The question, of course, is why would I want to do this? We have already seen this in our very first lecture on complex variables. For example, we knew how to handle things like cosine n theta without ever having to have heard of complex variables. Yet we found that, by such things as [INAUDIBLE] theorem, that there was some very nice enlightenment that the structure of complex numbers brought to real numbers. In other words, then, perhaps by taking this pair of equations and writing them in the language of complex variables, I might, from the vantage point of the complex number system, be able to look down at the real number system and see some things very elegantly from a computational point of view, from a philosophical point of view, that I might not have been able to notice otherwise. Now, because this is becoming a harangue, let's get on with the specific details and see if this doesn't become clear as we go along.
What we've already said is we can view this change of variables as being the real and imaginary parts of the complex function f of z. In other words, let's invent the function f of z to be u plus iv. Now, the point is-- let's assume, for the sake of argument, that f of z happens to be an analytic function. What does it mean to say that f of z is analytic? It means that f prime exists.
In particular, from our lecture of last time, not only does f prime exist, but if we want to write this quite simply, it turns out to be the partial of u with respect to x plus i times the partial of v with respect to x. In particular, the Cauchy-Riemann conditions hold, which means that u sub x equals v sub y, and u sub y equals minus v sub x. And by the way, to reinforce what I was just saying before, please observe that this particular relationship does not necessitate my knowing anything about complex numbers. Given two functions u and v, functions of x and y, I can compute the partial of u with respect to x. I can compute the partial of v with respect to y, the partial of u with respect to y, the partial of v with respect to x and see if these conditions hold.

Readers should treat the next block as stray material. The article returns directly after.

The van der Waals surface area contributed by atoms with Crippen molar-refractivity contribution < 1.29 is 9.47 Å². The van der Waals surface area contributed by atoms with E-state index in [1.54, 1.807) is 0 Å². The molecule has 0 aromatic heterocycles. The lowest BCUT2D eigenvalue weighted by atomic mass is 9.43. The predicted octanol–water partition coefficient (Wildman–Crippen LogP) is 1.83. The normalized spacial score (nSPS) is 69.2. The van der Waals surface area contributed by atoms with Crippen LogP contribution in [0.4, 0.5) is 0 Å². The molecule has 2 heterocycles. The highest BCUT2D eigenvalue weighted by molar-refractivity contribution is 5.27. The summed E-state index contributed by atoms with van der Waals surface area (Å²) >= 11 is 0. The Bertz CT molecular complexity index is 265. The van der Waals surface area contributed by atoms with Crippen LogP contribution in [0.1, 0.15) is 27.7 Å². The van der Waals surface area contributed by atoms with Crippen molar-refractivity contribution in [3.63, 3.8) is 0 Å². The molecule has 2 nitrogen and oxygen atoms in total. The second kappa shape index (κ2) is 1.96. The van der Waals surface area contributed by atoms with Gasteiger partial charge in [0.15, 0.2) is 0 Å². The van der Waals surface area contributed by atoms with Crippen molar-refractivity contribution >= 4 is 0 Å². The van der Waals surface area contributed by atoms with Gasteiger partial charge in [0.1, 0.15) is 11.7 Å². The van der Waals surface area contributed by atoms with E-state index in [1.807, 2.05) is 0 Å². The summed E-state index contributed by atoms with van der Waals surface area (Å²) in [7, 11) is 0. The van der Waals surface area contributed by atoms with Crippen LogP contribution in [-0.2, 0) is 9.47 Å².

At any rate, if these conditions do hold-- and notice how nicely the language of complex variables allows me to say that these conditions hold, namely all I have to say is that f of z is analytic-- then coming back to what the Jacobian meant-- remember what the Jacobian meant? It was u sub x v sub y minus u sub y v sub x. Coming back to this, I can now compute this very simply, simply by observing that another way of saying v sub y is to replace it by u sub x. And if I do that, this term becomes u sub x squared. If I now replace u sub y by minus v sub x, this becomes v sub x squared. And so this expression becomes u sub x squared plus v sub x squared. And if we now look here, notice that, since the magnitude of a complex number is just the positive square root of the sum of the squares of the real and the imaginary parts, this expression here is precisely the square of the magnitude of f prime of z.
Now, look, the only way that this can be 0, then, is if this is 0. The only way this can be 0 is if f prime of z is itself 0 because the only complex number whose magnitude is 0 is 0 itself. Now, what does this tell me, therefore? This tells me that the system of real equations, u equals u of xy, v equals v of xy, is invertible if, when we write the complex function, u plus iv and call that f-- if f is analytic and f prime of z is not 0.
Again, notice, I could have stated that without the language of complex variables at all. I could have said, look, suppose the partial of u with respect to x equals the partial of v with respect to y, and the partial of u with respect to y is minus the partial of v respect to x. And suppose that u sub x squared plus v sub x squared is not 0. Then this will be invertible.